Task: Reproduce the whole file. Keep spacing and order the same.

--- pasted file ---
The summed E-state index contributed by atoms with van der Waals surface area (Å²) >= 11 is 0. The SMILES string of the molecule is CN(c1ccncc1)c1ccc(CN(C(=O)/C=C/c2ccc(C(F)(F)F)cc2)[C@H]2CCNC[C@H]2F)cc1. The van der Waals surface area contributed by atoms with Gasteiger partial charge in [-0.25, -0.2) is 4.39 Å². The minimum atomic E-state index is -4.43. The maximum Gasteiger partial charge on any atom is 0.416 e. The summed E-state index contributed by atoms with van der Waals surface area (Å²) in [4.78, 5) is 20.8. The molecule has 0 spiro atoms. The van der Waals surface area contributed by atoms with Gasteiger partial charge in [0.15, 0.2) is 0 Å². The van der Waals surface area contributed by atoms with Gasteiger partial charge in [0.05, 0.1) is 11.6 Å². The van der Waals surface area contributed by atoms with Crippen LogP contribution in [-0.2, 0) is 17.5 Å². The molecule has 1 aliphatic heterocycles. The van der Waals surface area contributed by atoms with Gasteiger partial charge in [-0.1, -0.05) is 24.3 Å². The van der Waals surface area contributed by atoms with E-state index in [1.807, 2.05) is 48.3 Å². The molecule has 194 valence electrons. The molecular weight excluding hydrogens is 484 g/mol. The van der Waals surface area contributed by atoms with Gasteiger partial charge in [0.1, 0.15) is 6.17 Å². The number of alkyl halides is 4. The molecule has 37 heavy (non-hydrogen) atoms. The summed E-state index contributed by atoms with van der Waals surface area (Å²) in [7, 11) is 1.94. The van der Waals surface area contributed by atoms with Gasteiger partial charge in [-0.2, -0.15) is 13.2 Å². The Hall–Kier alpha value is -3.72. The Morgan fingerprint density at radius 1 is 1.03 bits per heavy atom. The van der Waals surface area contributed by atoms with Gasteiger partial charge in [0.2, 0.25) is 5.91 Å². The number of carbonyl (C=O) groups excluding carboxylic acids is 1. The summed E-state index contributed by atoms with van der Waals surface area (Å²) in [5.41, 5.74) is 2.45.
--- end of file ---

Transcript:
The summed E-state index contributed by atoms with van der Waals surface area (Å²) >= 11 is 0. The SMILES string of the molecule is CN(c1ccncc1)c1ccc(CN(C(=O)/C=C/c2ccc(C(F)(F)F)cc2)[C@H]2CCNC[C@H]2F)cc1. The van der Waals surface area contributed by atoms with Gasteiger partial charge in [-0.25, -0.2) is 4.39 Å². The minimum atomic E-state index is -4.43. The maximum Gasteiger partial charge on any atom is 0.416 e. The summed E-state index contributed by atoms with van der Waals surface area (Å²) in [4.78, 5) is 20.8. The molecule has 0 spiro atoms. The van der Waals surface area contributed by atoms with Gasteiger partial charge in [0.15, 0.2) is 0 Å². The van der Waals surface area contributed by atoms with Gasteiger partial charge in [0.05, 0.1) is 11.6 Å². The van der Waals surface area contributed by atoms with Crippen LogP contribution in [-0.2, 0) is 17.5 Å². The molecule has 1 aliphatic heterocycles. The van der Waals surface area contributed by atoms with Gasteiger partial charge in [-0.1, -0.05) is 24.3 Å². The van der Waals surface area contributed by atoms with E-state index in [1.807, 2.05) is 48.3 Å². The molecule has 194 valence electrons. The molecular weight excluding hydrogens is 484 g/mol. The van der Waals surface area contributed by atoms with Gasteiger partial charge in [0.1, 0.15) is 6.17 Å². The number of alkyl halides is 4. The molecule has 37 heavy (non-hydrogen) atoms. The summed E-state index contributed by atoms with van der Waals surface area (Å²) in [7, 11) is 1.94. The van der Waals surface area contributed by atoms with Gasteiger partial charge in [-0.2, -0.15) is 13.2 Å². The Hall–Kier alpha value is -3.72. The Morgan fingerprint density at radius 1 is 1.03 bits per heavy atom. The van der Waals surface area contributed by atoms with Gasteiger partial charge in [0.2, 0.25) is 5.91 Å². The number of carbonyl (C=O) groups excluding carboxylic acids is 1. The summed E-state index contributed by atoms with van der Waals surface area (Å²) in [5.41, 5.74) is 2.45.